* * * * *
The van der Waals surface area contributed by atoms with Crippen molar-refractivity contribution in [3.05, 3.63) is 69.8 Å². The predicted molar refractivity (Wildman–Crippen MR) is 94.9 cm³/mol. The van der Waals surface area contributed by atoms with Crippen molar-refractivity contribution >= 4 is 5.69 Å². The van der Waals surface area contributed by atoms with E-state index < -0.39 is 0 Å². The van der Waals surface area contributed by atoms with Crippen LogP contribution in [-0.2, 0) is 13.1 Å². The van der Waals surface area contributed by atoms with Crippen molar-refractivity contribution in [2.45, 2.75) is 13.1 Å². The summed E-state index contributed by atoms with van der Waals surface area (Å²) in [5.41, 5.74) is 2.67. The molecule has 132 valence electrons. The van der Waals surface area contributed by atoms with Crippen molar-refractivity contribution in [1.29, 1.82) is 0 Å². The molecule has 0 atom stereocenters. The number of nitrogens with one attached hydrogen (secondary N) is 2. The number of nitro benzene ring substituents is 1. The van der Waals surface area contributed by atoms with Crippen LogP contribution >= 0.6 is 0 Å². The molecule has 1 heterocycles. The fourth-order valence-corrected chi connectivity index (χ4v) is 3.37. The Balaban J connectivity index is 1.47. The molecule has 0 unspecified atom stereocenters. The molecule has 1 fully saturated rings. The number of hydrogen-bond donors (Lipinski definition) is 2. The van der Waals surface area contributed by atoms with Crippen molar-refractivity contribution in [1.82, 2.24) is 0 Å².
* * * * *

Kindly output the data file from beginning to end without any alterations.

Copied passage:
The van der Waals surface area contributed by atoms with Crippen molar-refractivity contribution in [3.05, 3.63) is 69.8 Å². The predicted molar refractivity (Wildman–Crippen MR) is 94.9 cm³/mol. The van der Waals surface area contributed by atoms with Crippen molar-refractivity contribution >= 4 is 5.69 Å². The van der Waals surface area contributed by atoms with E-state index < -0.39 is 0 Å². The van der Waals surface area contributed by atoms with Crippen LogP contribution in [-0.2, 0) is 13.1 Å². The van der Waals surface area contributed by atoms with Crippen molar-refractivity contribution in [2.45, 2.75) is 13.1 Å². The summed E-state index contributed by atoms with van der Waals surface area (Å²) in [5.41, 5.74) is 2.67. The molecule has 132 valence electrons. The van der Waals surface area contributed by atoms with Crippen molar-refractivity contribution in [1.29, 1.82) is 0 Å². The molecule has 0 atom stereocenters. The number of nitrogens with one attached hydrogen (secondary N) is 2. The number of nitro benzene ring substituents is 1. The van der Waals surface area contributed by atoms with Crippen LogP contribution >= 0.6 is 0 Å². The molecule has 1 heterocycles. The fourth-order valence-corrected chi connectivity index (χ4v) is 3.37. The Balaban J connectivity index is 1.47. The molecule has 0 unspecified atom stereocenters. The molecule has 1 fully saturated rings. The number of hydrogen-bond donors (Lipinski definition) is 2. The van der Waals surface area contributed by atoms with Crippen molar-refractivity contribution in [1.82, 2.24) is 0 Å².